8 Ways Music Makes You Healthier

Studies Have Found That Listening To Music Has Several Health Benefits

“Without music, life would be a mistake.” – Friedrich Nietzsche, Twilight of the Idols

We cannot deny that music influences our mood. We may turn to music to lift our spirits when we’re down or just to get through an otherwise boring travel routine. We not only celebrate it as a form of art but also utilize it on a daily basis regardless of how old we are or where we’re from. Studies have found that listening to music has several health benefits as well. Some of these benefits are listed below.

1. Music Helps Reduce Stress

: Music Helps Reduce Stress

There’s a reason we want to listen to music when we unwind after a difficult day at work, while meditating or while preparing for an exam. It helps us relax and has been found to lower levels of cortisol in our bodies thereby reducing overall stress. Studies have also found that surgeons experience less stress when listening to music of their choice while

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performing surgery.

2. Listening To Music May Help Boost Immunity

 Listening To Music May Help You Fight Off Diseases

Listening to music may help you fight off diseases. According to the American Psychological Association, “ Researchers found that listening to and playing music increases the body’s production of the antibody immunoglobulin A and natural killer cells — the cells that attack invading viruses and boost the immune system’s effectiveness.”

3. Relaxing Music Can Be Used Instead Of Pre-Operative Medication

Music Can Be Used To Alleviate Stress In People Who Are Going To Undergo Surgery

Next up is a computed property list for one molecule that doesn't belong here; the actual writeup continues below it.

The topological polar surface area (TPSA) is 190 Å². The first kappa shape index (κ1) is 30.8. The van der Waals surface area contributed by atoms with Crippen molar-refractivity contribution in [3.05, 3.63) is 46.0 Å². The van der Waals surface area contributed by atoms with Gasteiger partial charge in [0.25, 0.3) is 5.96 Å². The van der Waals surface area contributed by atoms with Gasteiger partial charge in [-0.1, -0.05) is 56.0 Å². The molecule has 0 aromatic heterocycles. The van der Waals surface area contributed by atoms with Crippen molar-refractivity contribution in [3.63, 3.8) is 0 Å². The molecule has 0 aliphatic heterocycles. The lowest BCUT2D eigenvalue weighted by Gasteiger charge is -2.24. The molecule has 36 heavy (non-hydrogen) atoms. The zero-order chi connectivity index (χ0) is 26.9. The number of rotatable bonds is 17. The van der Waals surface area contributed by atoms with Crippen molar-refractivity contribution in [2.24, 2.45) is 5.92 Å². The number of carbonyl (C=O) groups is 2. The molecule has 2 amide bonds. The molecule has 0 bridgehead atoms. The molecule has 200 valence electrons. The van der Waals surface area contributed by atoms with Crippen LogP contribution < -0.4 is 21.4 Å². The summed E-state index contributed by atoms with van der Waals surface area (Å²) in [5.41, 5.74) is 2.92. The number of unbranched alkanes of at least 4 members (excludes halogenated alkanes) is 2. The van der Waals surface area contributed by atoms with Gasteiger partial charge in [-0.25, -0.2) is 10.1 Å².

Several studies have found that music can be used to alleviate stress in people who are going to undergo surgery. A study authored by Bringman H. states, “Relaxing music decreases the level of anxiety in a pre-operative setting to a greater extent than orally administered meds. Higher effectiveness and absence of apparent adverse

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effects makes pre-operative relaxing music a useful alternative to other meds.”

4. Music Helps Lower Our Sense Of Pain

 Music Therapy Decreases Pain Perception

“One good thing about music, when it hits you, you feel no pain.” ― Bob Marley

Marley might have been on to something. According to Harvard Health Publishing, “Music therapy has been tested in a variety of patients, ranging from those with intense short-term pain to those with chronic pain from arthritis. Overall, music therapy decreases pain perception, reduces the amount of pain medication needed, helps relieve depression in pain patients, and gives them a sense of better control over their pain.”

5. Music Helps Us Exercise Better

 Music Helps Us Exercise Better

We’ve all felt significantly more pumped and less exhausted when we work out while listening to music of our choice. Research published by the School of Sport and Education, Brunel

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University, West London, UK, states, “motivational synchronous music can elicit an ergogenic effect and enhance in-task affect during an exhaustive endurance task.” Increased physical activity will benefit our overall health in numerous ways.

6. Music May Help Improve Quality Of Sleep

 Listening To Music May Also Increase Overall Quality Of Sleep

There have been several researchers who have studied the relationship between music and sleep. Some of them have found that listening to calming classical music may help patients who suffer from insomnia. Listening to music may also increase overall quality of sleep.

7. Music Therapy Can Be Used As A Complementary Practice In Mental Health

 Music Therapy Can Be Used As A Complementary Practice In Mental Health

Music therapy has been found to cause slight improvements in people suffering from depression, dementia, and autism. Although music therapy has found to help in some cases, it

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should never be used as a total replacement for conventional medicine.

8. Music Therapy May Help In Infant Development

Music May Help Improve The Infant's' Sleeping And Eating Patterns

There might be a reason mothers tend to sing to their babies while within the womb and while they sleep. According to the American Psychological Association, “a new study suggests that some sounds, such as lullabies, may soothe pre-term babies and their parents, and even improve the infant’s sleeping and eating patterns, while decreasing parents’ stress”.